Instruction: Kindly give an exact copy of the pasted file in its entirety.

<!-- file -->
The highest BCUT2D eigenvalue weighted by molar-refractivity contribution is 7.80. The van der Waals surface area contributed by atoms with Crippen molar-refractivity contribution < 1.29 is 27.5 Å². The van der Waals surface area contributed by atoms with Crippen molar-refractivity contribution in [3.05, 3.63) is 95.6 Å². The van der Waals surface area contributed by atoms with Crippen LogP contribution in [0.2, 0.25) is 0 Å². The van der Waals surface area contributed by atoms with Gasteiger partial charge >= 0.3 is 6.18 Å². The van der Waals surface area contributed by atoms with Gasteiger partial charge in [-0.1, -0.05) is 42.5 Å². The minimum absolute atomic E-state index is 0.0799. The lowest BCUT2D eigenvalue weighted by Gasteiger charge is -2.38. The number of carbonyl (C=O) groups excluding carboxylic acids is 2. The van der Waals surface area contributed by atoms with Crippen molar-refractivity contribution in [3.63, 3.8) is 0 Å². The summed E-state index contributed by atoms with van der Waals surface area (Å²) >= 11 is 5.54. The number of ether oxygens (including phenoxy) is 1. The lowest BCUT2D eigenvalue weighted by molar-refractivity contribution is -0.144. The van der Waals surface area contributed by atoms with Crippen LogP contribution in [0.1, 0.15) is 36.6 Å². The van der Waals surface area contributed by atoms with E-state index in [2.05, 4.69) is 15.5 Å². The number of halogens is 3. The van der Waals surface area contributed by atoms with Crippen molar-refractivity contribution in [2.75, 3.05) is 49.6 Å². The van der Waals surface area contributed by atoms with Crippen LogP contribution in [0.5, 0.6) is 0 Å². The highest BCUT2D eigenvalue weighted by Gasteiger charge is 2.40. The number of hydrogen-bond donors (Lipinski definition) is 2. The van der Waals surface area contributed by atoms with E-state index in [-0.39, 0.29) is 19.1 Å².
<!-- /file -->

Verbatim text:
The highest BCUT2D eigenvalue weighted by molar-refractivity contribution is 7.80. The van der Waals surface area contributed by atoms with Crippen molar-refractivity contribution < 1.29 is 27.5 Å². The van der Waals surface area contributed by atoms with Crippen molar-refractivity contribution in [3.05, 3.63) is 95.6 Å². The van der Waals surface area contributed by atoms with Crippen LogP contribution in [0.2, 0.25) is 0 Å². The van der Waals surface area contributed by atoms with Gasteiger partial charge >= 0.3 is 6.18 Å². The van der Waals surface area contributed by atoms with Gasteiger partial charge in [-0.1, -0.05) is 42.5 Å². The minimum absolute atomic E-state index is 0.0799. The lowest BCUT2D eigenvalue weighted by Gasteiger charge is -2.38. The number of carbonyl (C=O) groups excluding carboxylic acids is 2. The van der Waals surface area contributed by atoms with Crippen molar-refractivity contribution in [3.63, 3.8) is 0 Å². The summed E-state index contributed by atoms with van der Waals surface area (Å²) >= 11 is 5.54. The number of ether oxygens (including phenoxy) is 1. The lowest BCUT2D eigenvalue weighted by molar-refractivity contribution is -0.144. The van der Waals surface area contributed by atoms with Crippen LogP contribution in [0.1, 0.15) is 36.6 Å². The van der Waals surface area contributed by atoms with E-state index in [2.05, 4.69) is 15.5 Å². The number of halogens is 3. The van der Waals surface area contributed by atoms with Crippen molar-refractivity contribution in [2.75, 3.05) is 49.6 Å². The van der Waals surface area contributed by atoms with Crippen LogP contribution in [0.5, 0.6) is 0 Å². The highest BCUT2D eigenvalue weighted by Gasteiger charge is 2.40. The number of hydrogen-bond donors (Lipinski definition) is 2. The van der Waals surface area contributed by atoms with E-state index in [-0.39, 0.29) is 19.1 Å².